Acoustic characteristics of disguised speech
speaker strategies and listener error patterns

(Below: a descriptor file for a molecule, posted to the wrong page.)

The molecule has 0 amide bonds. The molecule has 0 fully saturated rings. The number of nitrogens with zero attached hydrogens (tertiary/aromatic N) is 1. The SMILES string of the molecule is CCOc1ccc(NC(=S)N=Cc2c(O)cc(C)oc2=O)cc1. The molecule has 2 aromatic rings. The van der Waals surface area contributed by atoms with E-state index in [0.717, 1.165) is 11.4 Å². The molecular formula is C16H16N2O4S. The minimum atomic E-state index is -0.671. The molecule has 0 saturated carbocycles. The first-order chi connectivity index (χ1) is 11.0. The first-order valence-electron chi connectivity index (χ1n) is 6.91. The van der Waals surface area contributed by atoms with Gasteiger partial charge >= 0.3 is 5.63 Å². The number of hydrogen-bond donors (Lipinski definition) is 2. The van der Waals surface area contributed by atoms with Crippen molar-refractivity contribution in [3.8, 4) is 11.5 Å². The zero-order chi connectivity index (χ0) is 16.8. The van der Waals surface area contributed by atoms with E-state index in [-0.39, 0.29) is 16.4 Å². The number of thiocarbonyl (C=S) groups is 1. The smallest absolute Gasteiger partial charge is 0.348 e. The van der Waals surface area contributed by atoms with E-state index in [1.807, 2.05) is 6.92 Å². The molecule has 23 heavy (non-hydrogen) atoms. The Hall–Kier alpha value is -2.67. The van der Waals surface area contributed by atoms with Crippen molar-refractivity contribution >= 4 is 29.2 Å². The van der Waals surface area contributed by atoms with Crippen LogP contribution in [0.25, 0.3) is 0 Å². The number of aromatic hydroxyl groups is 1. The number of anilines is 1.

A group of 13 participants were recorded in two conditions: 1) speaking normally and 2) altering speech to conceal their identity (i.e., disguised speech). Participants were not instructed how to disguise their speech because we were interested in which changes they would choose. A group of inexperienced listeners were largely inaccurate in matching participants' disguised speech to their normal speech. The largest changes between normal and disguised speech were in speaking rate, the first formant, fundamental frequency, and intensity. When listeners made correct matches, the pairs were similar in speaking rate and fundamental frequency (F0), as shown by significant correlations. Incorrectly matched pairs were not significantly correlated, suggesting that listeners were not making good use of acoustic cues during those decisions. Overall, the third formant (F3) and speaking rate appeared to be useful acoustic indicators of identity when matching normal and disguised speech samples. Of those two variables, F3 was apparently underutilised by listeners. The implications for what spontaneous speakers do to disguise their speech and what naïve listeners attend to when identifying disguised voice are discussed.
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